If someone asked you to name a new technology, what would be the first thing that came to mind? More than likely Artificial Intelligence (AI) would be up there at the top of that list.
But Larry Fast, software engineer and Science World educator, says AI has actually been a big part of our lives longer than many of us realize. Even, he says, in things as ubiquitous as elevators.
“Elevators used to have an operator in there. Why? Because it's a very complex piece of equipment that has to be handled with care in order to make it work properly,” he says. “Today, we push a button, and the elevator’s brain figures out when it’s time to close the door, or open it if something is in the way.”
A more recent example he gives: the brakes in your car.
“It used to be that the brakes were going to do whatever you told them to do: If you slammed on the brakes, the car would skid or spin out,” Fast says. “Auto manufacturers incrementally added thinking to the braking system, so that now, when you slam on the brakes, dynamic braking systems make sure the tires get as much traction as they possibly can.”
That ability to interpret and act upon a situation is what’s given AI and its many subsets roles in everything from chatbots to environmental conservation.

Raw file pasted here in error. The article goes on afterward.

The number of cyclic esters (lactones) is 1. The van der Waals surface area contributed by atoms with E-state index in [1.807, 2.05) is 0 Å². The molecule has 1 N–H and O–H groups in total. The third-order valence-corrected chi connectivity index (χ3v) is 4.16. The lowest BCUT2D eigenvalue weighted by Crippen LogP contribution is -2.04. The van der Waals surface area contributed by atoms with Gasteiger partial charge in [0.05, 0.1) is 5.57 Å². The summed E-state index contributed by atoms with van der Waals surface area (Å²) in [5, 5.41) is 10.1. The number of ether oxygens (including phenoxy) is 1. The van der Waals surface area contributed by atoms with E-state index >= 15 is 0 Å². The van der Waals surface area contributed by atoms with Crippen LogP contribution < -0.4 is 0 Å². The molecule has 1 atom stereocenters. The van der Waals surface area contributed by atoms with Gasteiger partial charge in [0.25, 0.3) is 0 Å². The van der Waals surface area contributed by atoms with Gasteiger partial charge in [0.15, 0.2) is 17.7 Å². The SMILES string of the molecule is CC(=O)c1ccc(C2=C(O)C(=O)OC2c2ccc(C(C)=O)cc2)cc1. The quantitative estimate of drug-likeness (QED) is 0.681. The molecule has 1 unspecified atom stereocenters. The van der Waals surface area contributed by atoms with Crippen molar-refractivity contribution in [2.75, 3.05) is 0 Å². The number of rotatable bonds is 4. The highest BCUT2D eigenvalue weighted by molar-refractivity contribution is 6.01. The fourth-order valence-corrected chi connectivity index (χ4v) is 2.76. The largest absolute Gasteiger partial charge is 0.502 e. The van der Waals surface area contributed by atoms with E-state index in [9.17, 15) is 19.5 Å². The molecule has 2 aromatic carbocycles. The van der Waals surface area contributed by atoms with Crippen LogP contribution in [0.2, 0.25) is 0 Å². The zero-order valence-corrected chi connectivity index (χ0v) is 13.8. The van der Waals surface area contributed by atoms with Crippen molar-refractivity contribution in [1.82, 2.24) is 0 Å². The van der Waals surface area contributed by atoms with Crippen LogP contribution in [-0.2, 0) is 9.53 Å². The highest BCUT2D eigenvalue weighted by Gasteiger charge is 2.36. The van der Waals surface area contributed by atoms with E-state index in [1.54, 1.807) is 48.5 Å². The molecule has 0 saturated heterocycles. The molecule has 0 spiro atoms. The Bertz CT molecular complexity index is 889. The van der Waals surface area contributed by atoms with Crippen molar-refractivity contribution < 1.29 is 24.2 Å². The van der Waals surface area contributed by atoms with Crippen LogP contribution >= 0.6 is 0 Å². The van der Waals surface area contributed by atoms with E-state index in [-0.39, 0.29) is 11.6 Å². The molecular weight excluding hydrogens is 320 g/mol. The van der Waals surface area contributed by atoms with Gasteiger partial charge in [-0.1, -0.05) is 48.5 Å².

But while AI may be middle-aged in terms of how long it’s been part of our lives, in terms of its ability to learn, Fast says the technology is not unlike a toddler.
“When you think of how a student in elementary school or above learns, you can often tell them something once and they’ll learn it. AIs don’t do that yet,” Fast says.
“You have to give them hundreds of examples, not unlike a toddler where you have to tell them over and over again to watch out for something like a step in a backyard, until one day, they’ll be able to leap off it and land without looking.”
That’s one of the reasons, Fast says, AI is bad at generating hands.
"AIs are currently trained to generate whole images so they often do a poor job on fine details like hands,” he says. “AIs will generate better hands when someone trains an AI to carefully generate well-formed hands.”
In other words, that will change as the technology continues to advance, as it has been for decades.
“One thing AI does well right now is summarize things like meeting notes, research papers or even a large collection of research,” Fast says.
That could mean it has broad applications for climate-related legislation and policy, he says, in terms of the types of technologies that are advanced or the way carbon is managed.
“AI could help legislators better understand complex issues and in an ideal world get unbiased data to guide climate-related policy and decisions,” he says.
Sepand Dyanatkar, co-founder and chief technology officer of OnDeck, a BC-based startup that uses AI to improve commercial fishing practices, says AI will be essential when it comes to mitigating the climate crisis because it makes possible global monitoring of the amount of greenhouse gas being emitted in one area, for example, or how much logging is happening in another.
“In the future, it’s going to be one of the best tools we have,” he says.
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